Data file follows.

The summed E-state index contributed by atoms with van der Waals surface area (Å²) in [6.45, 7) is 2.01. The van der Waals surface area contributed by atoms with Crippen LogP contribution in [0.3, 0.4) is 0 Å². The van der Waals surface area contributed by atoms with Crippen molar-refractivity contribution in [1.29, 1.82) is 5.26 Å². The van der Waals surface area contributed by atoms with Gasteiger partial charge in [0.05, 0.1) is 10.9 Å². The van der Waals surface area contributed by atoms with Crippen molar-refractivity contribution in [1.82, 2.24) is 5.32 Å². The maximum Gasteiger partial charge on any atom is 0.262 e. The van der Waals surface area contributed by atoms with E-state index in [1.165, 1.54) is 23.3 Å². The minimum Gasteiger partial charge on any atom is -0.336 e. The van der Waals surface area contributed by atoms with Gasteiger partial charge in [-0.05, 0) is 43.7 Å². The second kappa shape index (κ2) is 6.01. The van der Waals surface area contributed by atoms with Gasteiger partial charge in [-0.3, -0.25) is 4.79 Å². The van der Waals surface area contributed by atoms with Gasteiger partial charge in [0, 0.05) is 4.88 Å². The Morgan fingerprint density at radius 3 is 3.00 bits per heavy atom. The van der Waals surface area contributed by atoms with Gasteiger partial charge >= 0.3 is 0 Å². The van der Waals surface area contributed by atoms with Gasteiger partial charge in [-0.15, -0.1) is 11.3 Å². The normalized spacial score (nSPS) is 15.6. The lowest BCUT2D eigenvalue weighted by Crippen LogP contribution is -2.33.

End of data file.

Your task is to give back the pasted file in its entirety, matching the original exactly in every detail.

The summed E-state index contributed by atoms with van der Waals surface area (Å²) in [6.45, 7) is 2.01. The van der Waals surface area contributed by atoms with Crippen LogP contribution in [0.3, 0.4) is 0 Å². The van der Waals surface area contributed by atoms with Crippen molar-refractivity contribution in [1.29, 1.82) is 5.26 Å². The van der Waals surface area contributed by atoms with Gasteiger partial charge in [0.05, 0.1) is 10.9 Å². The van der Waals surface area contributed by atoms with Crippen molar-refractivity contribution in [1.82, 2.24) is 5.32 Å². The maximum Gasteiger partial charge on any atom is 0.262 e. The van der Waals surface area contributed by atoms with E-state index in [1.165, 1.54) is 23.3 Å². The minimum Gasteiger partial charge on any atom is -0.336 e. The van der Waals surface area contributed by atoms with Gasteiger partial charge in [-0.05, 0) is 43.7 Å². The second kappa shape index (κ2) is 6.01. The van der Waals surface area contributed by atoms with Gasteiger partial charge in [-0.3, -0.25) is 4.79 Å². The van der Waals surface area contributed by atoms with Gasteiger partial charge in [0, 0.05) is 4.88 Å². The Morgan fingerprint density at radius 3 is 3.00 bits per heavy atom. The van der Waals surface area contributed by atoms with Gasteiger partial charge >= 0.3 is 0 Å². The van der Waals surface area contributed by atoms with Gasteiger partial charge in [-0.15, -0.1) is 11.3 Å². The normalized spacial score (nSPS) is 15.6. The lowest BCUT2D eigenvalue weighted by Crippen LogP contribution is -2.33.